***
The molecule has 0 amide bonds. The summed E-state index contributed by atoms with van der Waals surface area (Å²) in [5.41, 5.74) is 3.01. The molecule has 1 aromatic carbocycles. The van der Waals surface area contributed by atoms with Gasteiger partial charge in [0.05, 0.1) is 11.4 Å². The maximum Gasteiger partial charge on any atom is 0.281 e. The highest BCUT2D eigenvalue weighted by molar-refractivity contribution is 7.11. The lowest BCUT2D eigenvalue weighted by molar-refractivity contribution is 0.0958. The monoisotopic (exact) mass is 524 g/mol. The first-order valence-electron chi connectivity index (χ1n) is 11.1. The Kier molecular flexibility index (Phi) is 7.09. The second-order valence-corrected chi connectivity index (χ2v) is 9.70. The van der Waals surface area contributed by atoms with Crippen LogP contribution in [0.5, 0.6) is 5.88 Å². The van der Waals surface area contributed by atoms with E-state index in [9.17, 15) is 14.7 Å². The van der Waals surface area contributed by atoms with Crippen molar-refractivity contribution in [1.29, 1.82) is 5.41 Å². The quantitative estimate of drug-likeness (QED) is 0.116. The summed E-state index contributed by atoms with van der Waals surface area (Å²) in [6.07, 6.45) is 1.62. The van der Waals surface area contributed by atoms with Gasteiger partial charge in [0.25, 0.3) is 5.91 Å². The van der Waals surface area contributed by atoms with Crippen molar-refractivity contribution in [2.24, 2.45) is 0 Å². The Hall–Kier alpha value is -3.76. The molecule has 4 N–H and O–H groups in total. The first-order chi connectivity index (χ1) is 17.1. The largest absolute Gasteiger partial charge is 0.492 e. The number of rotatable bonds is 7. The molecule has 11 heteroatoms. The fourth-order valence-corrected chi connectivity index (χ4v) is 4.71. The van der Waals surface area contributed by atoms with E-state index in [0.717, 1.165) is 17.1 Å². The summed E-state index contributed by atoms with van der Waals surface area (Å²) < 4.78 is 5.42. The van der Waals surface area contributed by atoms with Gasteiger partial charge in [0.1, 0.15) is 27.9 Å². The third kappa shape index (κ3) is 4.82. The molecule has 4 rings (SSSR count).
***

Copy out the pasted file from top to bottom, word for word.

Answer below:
The molecule has 0 amide bonds. The summed E-state index contributed by atoms with van der Waals surface area (Å²) in [5.41, 5.74) is 3.01. The molecule has 1 aromatic carbocycles. The van der Waals surface area contributed by atoms with Gasteiger partial charge in [0.05, 0.1) is 11.4 Å². The maximum Gasteiger partial charge on any atom is 0.281 e. The highest BCUT2D eigenvalue weighted by molar-refractivity contribution is 7.11. The lowest BCUT2D eigenvalue weighted by molar-refractivity contribution is 0.0958. The monoisotopic (exact) mass is 524 g/mol. The first-order valence-electron chi connectivity index (χ1n) is 11.1. The Kier molecular flexibility index (Phi) is 7.09. The second-order valence-corrected chi connectivity index (χ2v) is 9.70. The van der Waals surface area contributed by atoms with Crippen LogP contribution in [0.5, 0.6) is 5.88 Å². The van der Waals surface area contributed by atoms with E-state index in [9.17, 15) is 14.7 Å². The van der Waals surface area contributed by atoms with Crippen molar-refractivity contribution in [1.29, 1.82) is 5.41 Å². The quantitative estimate of drug-likeness (QED) is 0.116. The summed E-state index contributed by atoms with van der Waals surface area (Å²) in [6.07, 6.45) is 1.62. The van der Waals surface area contributed by atoms with Gasteiger partial charge in [0.25, 0.3) is 5.91 Å². The van der Waals surface area contributed by atoms with Crippen molar-refractivity contribution in [2.24, 2.45) is 0 Å². The Hall–Kier alpha value is -3.76. The molecule has 4 N–H and O–H groups in total. The first-order chi connectivity index (χ1) is 17.1. The largest absolute Gasteiger partial charge is 0.492 e. The number of rotatable bonds is 7. The molecule has 11 heteroatoms. The fourth-order valence-corrected chi connectivity index (χ4v) is 4.71. The van der Waals surface area contributed by atoms with E-state index in [0.717, 1.165) is 17.1 Å². The summed E-state index contributed by atoms with van der Waals surface area (Å²) < 4.78 is 5.42. The van der Waals surface area contributed by atoms with Gasteiger partial charge in [0.1, 0.15) is 27.9 Å². The third kappa shape index (κ3) is 4.82. The molecule has 4 rings (SSSR count).